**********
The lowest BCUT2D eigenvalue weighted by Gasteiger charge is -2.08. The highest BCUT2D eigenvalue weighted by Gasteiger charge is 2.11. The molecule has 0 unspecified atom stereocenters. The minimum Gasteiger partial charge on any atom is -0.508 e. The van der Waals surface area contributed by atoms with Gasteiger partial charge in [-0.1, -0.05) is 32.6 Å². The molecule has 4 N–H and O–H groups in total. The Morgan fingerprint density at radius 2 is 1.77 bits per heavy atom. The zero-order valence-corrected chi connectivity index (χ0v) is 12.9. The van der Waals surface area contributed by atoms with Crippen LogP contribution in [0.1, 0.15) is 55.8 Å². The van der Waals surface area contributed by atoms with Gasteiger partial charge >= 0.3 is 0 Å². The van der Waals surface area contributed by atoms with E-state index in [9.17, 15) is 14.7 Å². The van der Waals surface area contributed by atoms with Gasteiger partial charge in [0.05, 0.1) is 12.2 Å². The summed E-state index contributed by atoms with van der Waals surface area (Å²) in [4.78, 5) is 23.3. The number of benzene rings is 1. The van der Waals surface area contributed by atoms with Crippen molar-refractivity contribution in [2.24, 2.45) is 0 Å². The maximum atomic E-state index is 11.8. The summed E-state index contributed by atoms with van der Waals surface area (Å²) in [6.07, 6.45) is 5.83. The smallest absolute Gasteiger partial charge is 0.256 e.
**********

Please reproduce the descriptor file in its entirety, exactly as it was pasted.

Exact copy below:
The lowest BCUT2D eigenvalue weighted by Gasteiger charge is -2.08. The highest BCUT2D eigenvalue weighted by Gasteiger charge is 2.11. The molecule has 0 unspecified atom stereocenters. The minimum Gasteiger partial charge on any atom is -0.508 e. The van der Waals surface area contributed by atoms with Gasteiger partial charge in [-0.1, -0.05) is 32.6 Å². The molecule has 4 N–H and O–H groups in total. The Morgan fingerprint density at radius 2 is 1.77 bits per heavy atom. The zero-order valence-corrected chi connectivity index (χ0v) is 12.9. The van der Waals surface area contributed by atoms with Crippen LogP contribution in [0.1, 0.15) is 55.8 Å². The van der Waals surface area contributed by atoms with Gasteiger partial charge >= 0.3 is 0 Å². The van der Waals surface area contributed by atoms with E-state index in [9.17, 15) is 14.7 Å². The van der Waals surface area contributed by atoms with Gasteiger partial charge in [0.05, 0.1) is 12.2 Å². The summed E-state index contributed by atoms with van der Waals surface area (Å²) in [4.78, 5) is 23.3. The number of benzene rings is 1. The van der Waals surface area contributed by atoms with Crippen molar-refractivity contribution in [2.24, 2.45) is 0 Å². The maximum atomic E-state index is 11.8. The summed E-state index contributed by atoms with van der Waals surface area (Å²) in [6.07, 6.45) is 5.83. The smallest absolute Gasteiger partial charge is 0.256 e.